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Columbia’s CCP: A Case Study

specialized training is not very “sexy” or something about which one can be- come especially excited. Likewise, while absolutely essential, revising per- sonnel systems (including evaluation and promotional procedures) hardly

captures public or professional imagination.

changing personnel evaluation and place, will be years down the path.

promotion

Finally, the full impact

systems,

even

once

they

are

of in

By contrast, the story of these three community mobilizers—officers Angel Cruz, Milton Frederick, and John Sloan—is immediate and inherently inter- esting. Moreover, the city, the CPD, and the officers/mobilizers are proud of what they are doing and their accomplishments. Their activities range from running rap sessions in the schools, to addressing street problems (e.g. aban- doned cars and illegal car repairs) and traditional “hazards” (e.g. abandoned buildings), speaking at schools and community meetings, training other po- lice departments, training and certifying young girls as baby sitters, working on other youth employment issues, managing traffic problems, sponsoring and/or coaching athletic activities (including cheerleading), developing legal clinics, organizing community clean-ups, and dealing with loitering, break- ins, and neighborhood drug problems. Despite its length, even this list is in- complete.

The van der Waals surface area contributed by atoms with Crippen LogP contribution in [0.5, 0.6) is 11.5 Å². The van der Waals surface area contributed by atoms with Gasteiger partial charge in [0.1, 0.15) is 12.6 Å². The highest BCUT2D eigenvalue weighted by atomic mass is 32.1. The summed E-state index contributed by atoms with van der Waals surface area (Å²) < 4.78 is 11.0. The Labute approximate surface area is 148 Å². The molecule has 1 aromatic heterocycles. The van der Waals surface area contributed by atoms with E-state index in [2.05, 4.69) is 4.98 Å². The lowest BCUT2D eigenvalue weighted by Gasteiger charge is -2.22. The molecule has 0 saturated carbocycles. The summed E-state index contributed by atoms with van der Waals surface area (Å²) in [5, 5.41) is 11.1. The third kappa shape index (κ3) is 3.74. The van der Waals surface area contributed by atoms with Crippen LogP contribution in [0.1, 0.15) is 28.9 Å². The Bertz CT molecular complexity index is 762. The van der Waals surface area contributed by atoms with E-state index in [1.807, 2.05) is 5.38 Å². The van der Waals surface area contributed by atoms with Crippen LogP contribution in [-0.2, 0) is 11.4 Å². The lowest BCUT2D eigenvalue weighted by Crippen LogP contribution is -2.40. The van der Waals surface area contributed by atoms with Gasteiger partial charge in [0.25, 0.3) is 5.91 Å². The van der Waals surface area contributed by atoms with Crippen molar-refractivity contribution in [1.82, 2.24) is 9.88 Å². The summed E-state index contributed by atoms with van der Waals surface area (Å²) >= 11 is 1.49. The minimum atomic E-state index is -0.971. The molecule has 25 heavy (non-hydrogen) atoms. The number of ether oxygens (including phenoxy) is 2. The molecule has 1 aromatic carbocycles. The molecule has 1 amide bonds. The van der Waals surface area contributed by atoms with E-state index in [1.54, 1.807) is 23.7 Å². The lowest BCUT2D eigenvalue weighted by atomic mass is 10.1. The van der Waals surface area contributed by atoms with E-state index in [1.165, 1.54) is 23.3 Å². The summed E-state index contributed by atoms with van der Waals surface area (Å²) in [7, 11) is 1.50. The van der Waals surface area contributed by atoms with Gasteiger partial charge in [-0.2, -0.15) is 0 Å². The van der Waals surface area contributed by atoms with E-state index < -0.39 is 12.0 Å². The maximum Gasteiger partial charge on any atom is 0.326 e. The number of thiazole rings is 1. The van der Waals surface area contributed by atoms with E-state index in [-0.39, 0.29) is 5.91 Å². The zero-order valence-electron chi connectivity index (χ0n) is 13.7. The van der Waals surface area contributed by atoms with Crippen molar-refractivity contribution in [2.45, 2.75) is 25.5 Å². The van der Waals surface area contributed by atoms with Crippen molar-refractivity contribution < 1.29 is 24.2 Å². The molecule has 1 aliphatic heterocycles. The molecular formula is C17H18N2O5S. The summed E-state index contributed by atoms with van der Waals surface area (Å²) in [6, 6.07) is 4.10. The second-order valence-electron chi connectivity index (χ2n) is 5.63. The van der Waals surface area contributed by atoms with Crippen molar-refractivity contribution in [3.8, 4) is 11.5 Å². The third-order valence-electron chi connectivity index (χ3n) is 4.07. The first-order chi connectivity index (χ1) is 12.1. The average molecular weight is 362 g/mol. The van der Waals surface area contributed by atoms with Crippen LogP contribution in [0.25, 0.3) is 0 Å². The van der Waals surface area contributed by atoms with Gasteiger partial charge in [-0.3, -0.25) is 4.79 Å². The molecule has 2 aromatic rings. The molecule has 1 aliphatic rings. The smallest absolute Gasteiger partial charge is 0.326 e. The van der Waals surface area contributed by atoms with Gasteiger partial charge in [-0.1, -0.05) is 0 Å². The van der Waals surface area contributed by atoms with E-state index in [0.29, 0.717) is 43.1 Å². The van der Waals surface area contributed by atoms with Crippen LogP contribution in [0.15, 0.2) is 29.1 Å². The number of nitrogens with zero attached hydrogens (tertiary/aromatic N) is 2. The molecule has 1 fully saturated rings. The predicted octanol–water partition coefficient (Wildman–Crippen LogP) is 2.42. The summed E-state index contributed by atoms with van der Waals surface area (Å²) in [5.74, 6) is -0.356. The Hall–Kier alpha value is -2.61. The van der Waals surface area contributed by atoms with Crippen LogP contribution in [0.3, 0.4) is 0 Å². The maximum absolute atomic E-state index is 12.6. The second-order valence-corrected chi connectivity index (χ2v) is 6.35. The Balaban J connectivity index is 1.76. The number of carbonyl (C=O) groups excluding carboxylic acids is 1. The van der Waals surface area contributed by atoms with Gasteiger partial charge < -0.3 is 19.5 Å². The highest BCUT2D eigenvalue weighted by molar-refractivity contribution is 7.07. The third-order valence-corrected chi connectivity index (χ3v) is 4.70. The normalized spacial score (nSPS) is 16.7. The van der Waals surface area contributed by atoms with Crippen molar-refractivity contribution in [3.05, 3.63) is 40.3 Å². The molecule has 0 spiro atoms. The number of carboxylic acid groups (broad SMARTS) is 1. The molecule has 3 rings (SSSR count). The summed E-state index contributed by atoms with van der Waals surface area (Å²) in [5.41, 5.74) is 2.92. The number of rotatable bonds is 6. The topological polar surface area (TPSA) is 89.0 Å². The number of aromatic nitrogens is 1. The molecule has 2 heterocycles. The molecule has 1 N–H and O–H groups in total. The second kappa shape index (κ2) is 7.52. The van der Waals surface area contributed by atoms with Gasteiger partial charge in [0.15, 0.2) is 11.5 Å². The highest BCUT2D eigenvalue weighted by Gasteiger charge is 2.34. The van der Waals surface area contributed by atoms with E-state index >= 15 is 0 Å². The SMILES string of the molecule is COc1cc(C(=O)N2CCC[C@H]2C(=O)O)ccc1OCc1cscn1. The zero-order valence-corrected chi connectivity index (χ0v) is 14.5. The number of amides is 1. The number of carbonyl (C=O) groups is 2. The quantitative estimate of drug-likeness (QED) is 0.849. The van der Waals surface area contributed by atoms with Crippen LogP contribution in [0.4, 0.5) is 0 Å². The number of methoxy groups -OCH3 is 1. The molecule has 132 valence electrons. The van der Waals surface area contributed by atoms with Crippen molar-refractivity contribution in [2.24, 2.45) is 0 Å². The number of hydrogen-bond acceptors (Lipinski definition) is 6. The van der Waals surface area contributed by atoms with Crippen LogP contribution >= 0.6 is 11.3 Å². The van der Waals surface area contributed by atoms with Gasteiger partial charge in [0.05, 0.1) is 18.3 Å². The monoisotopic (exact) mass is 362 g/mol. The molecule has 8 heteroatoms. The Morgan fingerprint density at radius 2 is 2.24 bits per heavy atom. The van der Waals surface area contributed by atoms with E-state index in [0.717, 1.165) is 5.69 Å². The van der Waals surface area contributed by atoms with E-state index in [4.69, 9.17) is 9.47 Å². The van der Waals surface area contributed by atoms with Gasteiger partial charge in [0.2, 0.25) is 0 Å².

Several aspects of the community mobilizers’ activities and function particu-

larly stand out.

First,

youth,

is

extraordinarily

their high.

standing in the They have made

community, a conscious

especially with effort to concen-

trate on younger children, feeling enhanced over the long haul. This

that the possibilities of success would be strategy seems to be working because they

have a "following" among youth, school, and anecdotes of children them their passing grades (told school officials as well) abound.

their offices are crowded with youths after bringing report cards to the officers to show not only by mobilizers but by housing and

Second, it is not too strong to say that affection characterizes the relationship between mobilizers and community leaders. In each case, the obvious ease and intimacy of the relationship between mobilizers and adult citizens is im- pressive.

Third, the community mobilizers seem to enjoy regular and sustained con- tacts with school, housing, church, and recreational officials. Indeed, the “ad hoc” contacts, and the apparent quality of those contacts around specific problems appears to grow out of long-standing collaborative relationships. It is not clear at this time, however, whether the same relationship has or will develop among mobilizers and social service providers brought into the loop with CCP funding. Finally, while each community mobilizer has developed a

different “style,” each collaborates styles are given in detail below.

effectively.

Examples

of

these

distinct

BOTEC ANALYSIS CORPORATION

16

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